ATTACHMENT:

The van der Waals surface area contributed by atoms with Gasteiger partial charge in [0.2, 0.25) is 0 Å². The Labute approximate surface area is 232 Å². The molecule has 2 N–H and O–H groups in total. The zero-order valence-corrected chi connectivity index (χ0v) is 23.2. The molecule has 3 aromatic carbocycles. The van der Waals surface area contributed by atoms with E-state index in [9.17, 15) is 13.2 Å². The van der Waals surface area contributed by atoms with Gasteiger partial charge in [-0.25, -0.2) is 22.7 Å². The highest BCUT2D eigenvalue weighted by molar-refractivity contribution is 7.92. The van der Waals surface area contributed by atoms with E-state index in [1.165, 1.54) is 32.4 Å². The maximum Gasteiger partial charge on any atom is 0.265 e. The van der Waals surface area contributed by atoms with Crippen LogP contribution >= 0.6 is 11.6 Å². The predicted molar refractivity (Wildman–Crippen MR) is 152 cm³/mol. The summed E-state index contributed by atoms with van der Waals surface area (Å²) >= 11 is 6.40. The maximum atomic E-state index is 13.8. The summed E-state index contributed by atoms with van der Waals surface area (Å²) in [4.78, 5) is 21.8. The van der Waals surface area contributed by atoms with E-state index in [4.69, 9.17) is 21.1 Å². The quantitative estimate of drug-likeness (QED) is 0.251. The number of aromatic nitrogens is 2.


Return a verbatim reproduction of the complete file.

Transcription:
The van der Waals surface area contributed by atoms with Gasteiger partial charge in [0.2, 0.25) is 0 Å². The Labute approximate surface area is 232 Å². The molecule has 2 N–H and O–H groups in total. The zero-order valence-corrected chi connectivity index (χ0v) is 23.2. The molecule has 3 aromatic carbocycles. The van der Waals surface area contributed by atoms with E-state index in [9.17, 15) is 13.2 Å². The van der Waals surface area contributed by atoms with Gasteiger partial charge in [-0.25, -0.2) is 22.7 Å². The highest BCUT2D eigenvalue weighted by molar-refractivity contribution is 7.92. The van der Waals surface area contributed by atoms with E-state index in [1.165, 1.54) is 32.4 Å². The maximum Gasteiger partial charge on any atom is 0.265 e. The van der Waals surface area contributed by atoms with Crippen LogP contribution >= 0.6 is 11.6 Å². The predicted molar refractivity (Wildman–Crippen MR) is 152 cm³/mol. The summed E-state index contributed by atoms with van der Waals surface area (Å²) >= 11 is 6.40. The maximum atomic E-state index is 13.8. The summed E-state index contributed by atoms with van der Waals surface area (Å²) in [4.78, 5) is 21.8. The van der Waals surface area contributed by atoms with E-state index in [4.69, 9.17) is 21.1 Å². The quantitative estimate of drug-likeness (QED) is 0.251. The number of aromatic nitrogens is 2.